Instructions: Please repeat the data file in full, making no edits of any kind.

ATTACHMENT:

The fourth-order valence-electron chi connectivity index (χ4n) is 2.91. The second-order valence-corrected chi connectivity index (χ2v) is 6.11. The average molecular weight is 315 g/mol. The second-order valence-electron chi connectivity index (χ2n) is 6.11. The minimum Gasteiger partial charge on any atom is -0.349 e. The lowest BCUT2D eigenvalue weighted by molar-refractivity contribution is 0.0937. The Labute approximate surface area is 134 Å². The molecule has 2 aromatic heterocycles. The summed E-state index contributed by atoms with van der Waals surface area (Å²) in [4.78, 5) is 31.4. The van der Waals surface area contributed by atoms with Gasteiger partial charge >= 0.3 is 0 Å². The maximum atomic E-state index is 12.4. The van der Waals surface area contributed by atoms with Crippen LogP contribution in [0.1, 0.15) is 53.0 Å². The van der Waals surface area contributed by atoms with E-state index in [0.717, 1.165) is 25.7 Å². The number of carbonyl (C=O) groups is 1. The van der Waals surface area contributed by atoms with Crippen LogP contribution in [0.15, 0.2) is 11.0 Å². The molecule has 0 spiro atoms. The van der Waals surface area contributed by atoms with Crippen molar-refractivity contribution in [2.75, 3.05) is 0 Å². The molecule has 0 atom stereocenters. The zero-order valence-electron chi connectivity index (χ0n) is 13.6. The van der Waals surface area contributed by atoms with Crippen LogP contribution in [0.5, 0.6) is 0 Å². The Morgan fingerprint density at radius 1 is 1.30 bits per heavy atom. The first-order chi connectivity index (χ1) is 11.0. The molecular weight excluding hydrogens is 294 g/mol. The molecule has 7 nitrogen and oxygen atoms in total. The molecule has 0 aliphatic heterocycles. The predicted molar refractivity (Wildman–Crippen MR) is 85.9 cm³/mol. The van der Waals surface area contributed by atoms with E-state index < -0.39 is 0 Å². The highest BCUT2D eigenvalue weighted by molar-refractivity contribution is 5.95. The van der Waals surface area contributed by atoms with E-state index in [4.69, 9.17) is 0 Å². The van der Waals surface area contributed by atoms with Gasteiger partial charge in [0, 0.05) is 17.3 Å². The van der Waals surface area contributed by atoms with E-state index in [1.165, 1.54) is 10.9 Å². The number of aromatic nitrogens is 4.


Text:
The fourth-order valence-electron chi connectivity index (χ4n) is 2.91. The second-order valence-corrected chi connectivity index (χ2v) is 6.11. The average molecular weight is 315 g/mol. The second-order valence-electron chi connectivity index (χ2n) is 6.11. The minimum Gasteiger partial charge on any atom is -0.349 e. The lowest BCUT2D eigenvalue weighted by molar-refractivity contribution is 0.0937. The Labute approximate surface area is 134 Å². The molecule has 2 aromatic heterocycles. The summed E-state index contributed by atoms with van der Waals surface area (Å²) in [4.78, 5) is 31.4. The van der Waals surface area contributed by atoms with Gasteiger partial charge >= 0.3 is 0 Å². The maximum atomic E-state index is 12.4. The van der Waals surface area contributed by atoms with Crippen LogP contribution in [0.1, 0.15) is 53.0 Å². The van der Waals surface area contributed by atoms with E-state index in [0.717, 1.165) is 25.7 Å². The number of carbonyl (C=O) groups is 1. The van der Waals surface area contributed by atoms with Crippen LogP contribution in [0.15, 0.2) is 11.0 Å². The molecule has 0 spiro atoms. The van der Waals surface area contributed by atoms with Crippen molar-refractivity contribution in [2.75, 3.05) is 0 Å². The molecule has 0 atom stereocenters. The zero-order valence-electron chi connectivity index (χ0n) is 13.6. The van der Waals surface area contributed by atoms with Crippen LogP contribution in [0.5, 0.6) is 0 Å². The Morgan fingerprint density at radius 1 is 1.30 bits per heavy atom. The first-order chi connectivity index (χ1) is 11.0. The molecular weight excluding hydrogens is 294 g/mol. The molecule has 7 nitrogen and oxygen atoms in total. The molecule has 0 aliphatic heterocycles. The predicted molar refractivity (Wildman–Crippen MR) is 85.9 cm³/mol. The van der Waals surface area contributed by atoms with E-state index < -0.39 is 0 Å². The highest BCUT2D eigenvalue weighted by molar-refractivity contribution is 5.95. The van der Waals surface area contributed by atoms with E-state index in [4.69, 9.17) is 0 Å². The van der Waals surface area contributed by atoms with Gasteiger partial charge in [0, 0.05) is 17.3 Å². The van der Waals surface area contributed by atoms with E-state index in [1.165, 1.54) is 10.9 Å². The number of aromatic nitrogens is 4.